Across the nation, municipalities and private transport services have struggled to keep their ambulances staffed with Emergency Medical Technicians (EMT’s).
1819 News recently spoke to three fire chiefs in the Birmingham area to get their perspective on how this national issue is impacting their departments. Though interviewed separately, each chief shared a similar analysis of the problem, as well as their skepticism over finding short-term solutions.
Chief Gene Coleman, of the Center Point Fire Department, made it clear how dire the situation is.
“In terms of response times, we’re at a critical point now,” said Coleman. “It’s a state and national issue as far as the number of people coming into our profession is down and the demand continues to climb. It’s a serious issue.”
Coleman said the attractiveness of the job is also impacting the availability of needed EMTs. Industry leaders estimate there is a 30% shortage in EMTs throughout the state.
“There are not many people coming out of the paramedic schools,” Coleman said. “When I came out the class size used to be 40 people, now we’re graduating five or six per semester.”
According to Chief Buddy Wilks of the Cahaba Valley Fire Department, the extensive training required as well as the comparatively low pay, has made it challenging to recruit quality candidates.
“The issue we have is the training these guys are having to go through takes so long to accomplish and the money that they’re making is not commensurate with the work they’re putting in, so there isn’t a draw,” said Wilks.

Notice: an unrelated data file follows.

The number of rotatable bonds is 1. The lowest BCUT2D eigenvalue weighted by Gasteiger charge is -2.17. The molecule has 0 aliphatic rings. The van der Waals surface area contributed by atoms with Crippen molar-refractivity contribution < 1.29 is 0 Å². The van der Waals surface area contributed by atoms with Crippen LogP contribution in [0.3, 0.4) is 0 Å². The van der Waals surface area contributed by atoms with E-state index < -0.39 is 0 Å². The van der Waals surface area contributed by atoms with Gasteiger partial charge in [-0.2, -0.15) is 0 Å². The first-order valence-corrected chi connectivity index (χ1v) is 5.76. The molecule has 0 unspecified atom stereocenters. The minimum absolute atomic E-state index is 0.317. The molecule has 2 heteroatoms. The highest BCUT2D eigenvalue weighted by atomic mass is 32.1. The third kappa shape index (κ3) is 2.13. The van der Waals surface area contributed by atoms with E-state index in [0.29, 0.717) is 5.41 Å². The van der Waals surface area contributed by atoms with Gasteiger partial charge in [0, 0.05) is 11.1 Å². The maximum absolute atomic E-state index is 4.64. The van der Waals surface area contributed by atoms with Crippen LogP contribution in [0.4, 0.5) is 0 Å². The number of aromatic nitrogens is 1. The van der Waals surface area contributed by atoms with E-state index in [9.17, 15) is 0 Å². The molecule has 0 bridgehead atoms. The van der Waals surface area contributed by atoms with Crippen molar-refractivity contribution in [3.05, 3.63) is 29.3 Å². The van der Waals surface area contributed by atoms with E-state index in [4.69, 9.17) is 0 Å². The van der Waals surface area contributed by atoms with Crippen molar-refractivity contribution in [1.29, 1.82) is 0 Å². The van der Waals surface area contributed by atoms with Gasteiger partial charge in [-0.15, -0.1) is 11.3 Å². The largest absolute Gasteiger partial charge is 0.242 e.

According to the U.S. Bureau of Labor Statistics, the EMT field is expected to grow by 11% between 2020 &amp;amp; 2030, compared to an 8% national growth average for the same period. Additionally, the bureau reports the median annual pay for EMT jobs nationally is $36,650 per year, with 261,300 jobs. In Alabama, the annual median pay is $30,770, with 4,070 jobs.
With transport reimbursements beings capped, it makes it more challenging to pay EMT’s at rates that are consistent with the educational commitment and the challenge of the work. In Alabama, transport providers are reimbursed around $170 from Medicaid after transporting a Medicaid patient, according to Regional Paramedical Services, which handles many counties around central Alabama.
“We did a study in the states surrounding us,” RPS Director of Operations Eric Pendley told CBS 42. “Mississippi is at $385, Georgia and Tennessee are close to $400.”
Pendley said an ambulance company in Alabama can lose anywhere from $150 to $200 on each transport at Alabama reimbursement rates.
According to Chief Tim Love, of the Alabaster Fire Department, the private ambulance services are particularly affected by the reimbursement caps.
“Alabama has one of the lowest reimbursement rates in the nation on transport fees,” said Love. “It makes it really, really tough for them [private ambulance services] to be able to pay more, recruit higher, and still make a profit.”
Beyond staffing, all three chiefs said the biggest challenge facing ambulance services are the bottlenecks that occur in the emergency departments of hospitals, many of which are backed up to capacity.
“Where we’re getting hit is our trucks are getting stuck at the hospitals,” said Wilks.